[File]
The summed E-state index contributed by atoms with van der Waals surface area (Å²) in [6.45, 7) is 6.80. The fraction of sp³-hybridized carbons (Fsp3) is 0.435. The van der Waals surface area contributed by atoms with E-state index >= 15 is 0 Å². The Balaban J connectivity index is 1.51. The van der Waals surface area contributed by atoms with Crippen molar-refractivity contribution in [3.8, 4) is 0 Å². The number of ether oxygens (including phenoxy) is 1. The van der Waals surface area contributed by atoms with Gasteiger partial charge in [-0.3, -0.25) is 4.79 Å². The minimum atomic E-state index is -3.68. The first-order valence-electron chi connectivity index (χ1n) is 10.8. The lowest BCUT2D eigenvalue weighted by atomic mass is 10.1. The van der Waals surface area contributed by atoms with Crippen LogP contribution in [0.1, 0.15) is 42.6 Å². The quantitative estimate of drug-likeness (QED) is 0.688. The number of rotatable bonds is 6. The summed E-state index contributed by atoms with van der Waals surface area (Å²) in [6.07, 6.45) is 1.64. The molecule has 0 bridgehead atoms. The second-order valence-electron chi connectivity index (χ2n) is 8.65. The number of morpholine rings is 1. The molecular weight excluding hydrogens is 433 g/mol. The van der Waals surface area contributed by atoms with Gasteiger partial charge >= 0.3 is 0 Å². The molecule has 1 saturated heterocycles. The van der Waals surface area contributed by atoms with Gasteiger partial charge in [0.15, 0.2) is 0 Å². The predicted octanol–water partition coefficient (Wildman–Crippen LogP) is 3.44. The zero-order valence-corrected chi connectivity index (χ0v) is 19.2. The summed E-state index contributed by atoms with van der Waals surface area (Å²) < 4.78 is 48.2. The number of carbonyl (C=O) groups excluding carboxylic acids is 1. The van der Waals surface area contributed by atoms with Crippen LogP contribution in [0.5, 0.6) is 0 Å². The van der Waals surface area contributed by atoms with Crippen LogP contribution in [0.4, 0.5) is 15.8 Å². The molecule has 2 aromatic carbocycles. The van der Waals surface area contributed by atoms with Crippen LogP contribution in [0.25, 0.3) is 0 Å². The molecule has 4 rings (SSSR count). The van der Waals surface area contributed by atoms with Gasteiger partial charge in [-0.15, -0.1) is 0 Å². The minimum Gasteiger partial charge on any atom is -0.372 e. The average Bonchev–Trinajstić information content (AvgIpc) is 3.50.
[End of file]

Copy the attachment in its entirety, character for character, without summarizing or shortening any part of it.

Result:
The summed E-state index contributed by atoms with van der Waals surface area (Å²) in [6.45, 7) is 6.80. The fraction of sp³-hybridized carbons (Fsp3) is 0.435. The van der Waals surface area contributed by atoms with E-state index >= 15 is 0 Å². The Balaban J connectivity index is 1.51. The van der Waals surface area contributed by atoms with Crippen molar-refractivity contribution in [3.8, 4) is 0 Å². The number of ether oxygens (including phenoxy) is 1. The van der Waals surface area contributed by atoms with Gasteiger partial charge in [-0.3, -0.25) is 4.79 Å². The minimum atomic E-state index is -3.68. The first-order valence-electron chi connectivity index (χ1n) is 10.8. The lowest BCUT2D eigenvalue weighted by atomic mass is 10.1. The van der Waals surface area contributed by atoms with Crippen LogP contribution in [0.1, 0.15) is 42.6 Å². The quantitative estimate of drug-likeness (QED) is 0.688. The number of rotatable bonds is 6. The summed E-state index contributed by atoms with van der Waals surface area (Å²) in [6.07, 6.45) is 1.64. The molecule has 0 bridgehead atoms. The second-order valence-electron chi connectivity index (χ2n) is 8.65. The number of morpholine rings is 1. The molecular weight excluding hydrogens is 433 g/mol. The van der Waals surface area contributed by atoms with Gasteiger partial charge >= 0.3 is 0 Å². The molecule has 1 saturated heterocycles. The van der Waals surface area contributed by atoms with Gasteiger partial charge in [0.15, 0.2) is 0 Å². The predicted octanol–water partition coefficient (Wildman–Crippen LogP) is 3.44. The zero-order valence-corrected chi connectivity index (χ0v) is 19.2. The summed E-state index contributed by atoms with van der Waals surface area (Å²) < 4.78 is 48.2. The number of carbonyl (C=O) groups excluding carboxylic acids is 1. The van der Waals surface area contributed by atoms with Crippen LogP contribution in [0.5, 0.6) is 0 Å². The van der Waals surface area contributed by atoms with Crippen LogP contribution in [0.4, 0.5) is 15.8 Å². The molecule has 2 aromatic carbocycles. The van der Waals surface area contributed by atoms with Crippen LogP contribution in [0.25, 0.3) is 0 Å². The molecule has 4 rings (SSSR count). The van der Waals surface area contributed by atoms with Gasteiger partial charge in [-0.15, -0.1) is 0 Å². The minimum Gasteiger partial charge on any atom is -0.372 e. The average Bonchev–Trinajstić information content (AvgIpc) is 3.50.